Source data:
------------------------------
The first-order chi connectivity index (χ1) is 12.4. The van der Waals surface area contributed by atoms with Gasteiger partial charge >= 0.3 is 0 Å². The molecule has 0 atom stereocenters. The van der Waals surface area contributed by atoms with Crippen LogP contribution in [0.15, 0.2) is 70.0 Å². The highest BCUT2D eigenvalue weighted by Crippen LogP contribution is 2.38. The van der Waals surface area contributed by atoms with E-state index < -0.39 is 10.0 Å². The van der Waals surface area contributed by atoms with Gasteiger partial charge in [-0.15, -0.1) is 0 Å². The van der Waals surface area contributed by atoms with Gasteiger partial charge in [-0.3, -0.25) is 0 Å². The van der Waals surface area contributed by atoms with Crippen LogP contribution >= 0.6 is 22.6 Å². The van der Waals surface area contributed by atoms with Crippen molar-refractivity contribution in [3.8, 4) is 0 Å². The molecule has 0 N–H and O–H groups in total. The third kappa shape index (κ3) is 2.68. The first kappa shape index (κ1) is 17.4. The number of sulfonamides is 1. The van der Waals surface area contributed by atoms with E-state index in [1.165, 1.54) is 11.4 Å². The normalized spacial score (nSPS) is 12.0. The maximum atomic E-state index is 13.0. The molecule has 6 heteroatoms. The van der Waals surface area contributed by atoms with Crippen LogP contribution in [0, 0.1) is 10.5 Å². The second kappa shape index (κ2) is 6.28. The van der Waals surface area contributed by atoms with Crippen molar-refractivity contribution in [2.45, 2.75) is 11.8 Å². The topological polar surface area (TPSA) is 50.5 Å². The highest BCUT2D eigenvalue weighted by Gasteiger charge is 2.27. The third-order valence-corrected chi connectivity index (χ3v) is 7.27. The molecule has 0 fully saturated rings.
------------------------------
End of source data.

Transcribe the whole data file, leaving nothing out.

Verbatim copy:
The first-order chi connectivity index (χ1) is 12.4. The van der Waals surface area contributed by atoms with Gasteiger partial charge >= 0.3 is 0 Å². The molecule has 0 atom stereocenters. The van der Waals surface area contributed by atoms with Crippen LogP contribution in [0.15, 0.2) is 70.0 Å². The highest BCUT2D eigenvalue weighted by Crippen LogP contribution is 2.38. The van der Waals surface area contributed by atoms with E-state index < -0.39 is 10.0 Å². The van der Waals surface area contributed by atoms with Gasteiger partial charge in [-0.15, -0.1) is 0 Å². The van der Waals surface area contributed by atoms with Gasteiger partial charge in [-0.3, -0.25) is 0 Å². The van der Waals surface area contributed by atoms with Crippen LogP contribution >= 0.6 is 22.6 Å². The van der Waals surface area contributed by atoms with Crippen molar-refractivity contribution in [3.8, 4) is 0 Å². The molecule has 0 N–H and O–H groups in total. The third kappa shape index (κ3) is 2.68. The first kappa shape index (κ1) is 17.4. The number of sulfonamides is 1. The van der Waals surface area contributed by atoms with E-state index in [1.165, 1.54) is 11.4 Å². The normalized spacial score (nSPS) is 12.0. The maximum atomic E-state index is 13.0. The molecule has 6 heteroatoms. The van der Waals surface area contributed by atoms with Crippen LogP contribution in [0, 0.1) is 10.5 Å². The second kappa shape index (κ2) is 6.28. The van der Waals surface area contributed by atoms with Crippen molar-refractivity contribution in [2.45, 2.75) is 11.8 Å². The topological polar surface area (TPSA) is 50.5 Å². The highest BCUT2D eigenvalue weighted by Gasteiger charge is 2.27. The third-order valence-corrected chi connectivity index (χ3v) is 7.27. The molecule has 0 fully saturated rings.